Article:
JOPLIN, Mo. —
I belong to that group of Americans born at the end of the baby boom generation but before Generation X.
Born too late for “Howdy Doody” and “The Mickey Mouse Club,” too old to be mentored by Big Bird and Oscar, we grew up sandwiched between the white Wonder Bread of the 1950s and the multigrain mix of the 1970s.
We didn’t march on Selma or descend on Haight-Ashbury. Dealy Plaza, the Ambassador Hotel and Memphis are historical places rather than events seared in memory. And while we were lucky enough to have missed Vietnam, there was no escaping the aftermath.
Our teen years began with the resignation of Richard Nixon and ended with the election of Ronald Reagan. We started high school with Jimmy Carter’s “that even our great nation has its recognized limits, and that we can neither answer all questions nor solve all problems.” We ended high school under the “malaise” that his own inept leadership created.
We’ve experienced double-digit mortgage rates and the fall of the Berlin Wall, rode the peace dividend and tech wave right up to the dot-com bust and recoiled in anguish as the towers fell.
In one decade, we went from the complete loss of trust in government (Nixon) to one department after another created (Carter) to “fix” the very problems said government was creating.
From our perspective, if America could survive the ’70s, she could survive anything. Anything, that is, except going back.
One would think that, having a decade of so many failures so recent in our history, we’d have learned our lesson. Yet here we are, stuck with a federal government bigger and more intrusive than ever. One could argue there was more control under World War II rationing, but that was with the consent of the people united behind a common cause of defeating an enemy that threatened our existence. What is emanating out of Washington today is anything but the “will of the people.”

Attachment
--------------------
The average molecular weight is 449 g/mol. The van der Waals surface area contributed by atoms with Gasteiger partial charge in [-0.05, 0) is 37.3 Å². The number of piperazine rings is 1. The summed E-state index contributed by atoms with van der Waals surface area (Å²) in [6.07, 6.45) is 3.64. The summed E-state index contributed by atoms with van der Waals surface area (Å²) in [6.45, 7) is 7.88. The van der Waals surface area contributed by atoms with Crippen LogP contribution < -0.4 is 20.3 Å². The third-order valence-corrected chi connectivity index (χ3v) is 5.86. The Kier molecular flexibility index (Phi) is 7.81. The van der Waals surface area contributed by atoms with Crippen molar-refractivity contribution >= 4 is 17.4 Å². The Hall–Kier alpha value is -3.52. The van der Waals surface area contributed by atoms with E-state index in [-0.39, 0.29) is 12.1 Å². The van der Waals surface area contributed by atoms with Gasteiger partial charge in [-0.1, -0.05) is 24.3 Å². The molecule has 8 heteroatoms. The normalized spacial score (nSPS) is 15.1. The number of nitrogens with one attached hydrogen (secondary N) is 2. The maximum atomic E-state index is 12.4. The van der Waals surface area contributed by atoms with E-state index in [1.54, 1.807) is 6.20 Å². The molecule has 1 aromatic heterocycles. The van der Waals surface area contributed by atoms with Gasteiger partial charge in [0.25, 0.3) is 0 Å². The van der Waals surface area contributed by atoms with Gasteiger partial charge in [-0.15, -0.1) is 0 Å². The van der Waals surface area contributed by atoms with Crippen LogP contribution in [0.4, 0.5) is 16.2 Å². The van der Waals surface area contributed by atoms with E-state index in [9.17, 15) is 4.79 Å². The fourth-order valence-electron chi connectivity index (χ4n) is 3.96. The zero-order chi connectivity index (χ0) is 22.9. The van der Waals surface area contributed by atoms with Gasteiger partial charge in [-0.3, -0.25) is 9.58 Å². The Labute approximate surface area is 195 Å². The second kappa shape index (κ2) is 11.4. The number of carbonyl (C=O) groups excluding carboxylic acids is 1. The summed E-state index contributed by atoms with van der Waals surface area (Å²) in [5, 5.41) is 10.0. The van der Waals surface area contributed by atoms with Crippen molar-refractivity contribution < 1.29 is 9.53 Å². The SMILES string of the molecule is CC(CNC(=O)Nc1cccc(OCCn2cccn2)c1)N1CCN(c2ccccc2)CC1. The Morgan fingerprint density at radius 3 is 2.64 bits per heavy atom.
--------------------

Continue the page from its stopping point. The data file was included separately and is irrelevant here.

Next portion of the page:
For the sake of a political philosophy espoused by an elite and connected political class, America is being forced into a “transformation” that tens of millions do not want. A transformation that, if not stopped, will leave us all stripped bare of our founding principles and the constitutional rights and liberties so many before us gave their all to protect.
Too melodramatic? Think about it.
Think about a National Security Agency that so easily moved from foreign surveillance to scooping up data on each and every American citizen; think about a government that forces the survivors of the Benghazi attack to sign nondisclosure agreements to protect the politicians at the expense of the fallen; think about an IRS that targets political opponents and silences political speech; think about a government that says we’re in recovery because inflation is in check but doesn’t include the cost of energy and food, the two items most needed to live; think about $4 gas and skyrocketing electric rates caused by an EPA pushing an ideology of diminishing returns over sound cost-benefit policy; think about real employment being in double digits; think about a single government database containing all your personal health and financial records open to abuses not yet imagined.
Think about the damage being done and the mess we’re leaving behind, and you just might find yourself thinking what I’m thinking:
All of a sudden, the ’70s don’t look so bad.
Geoff Caldwell lives in Joplin.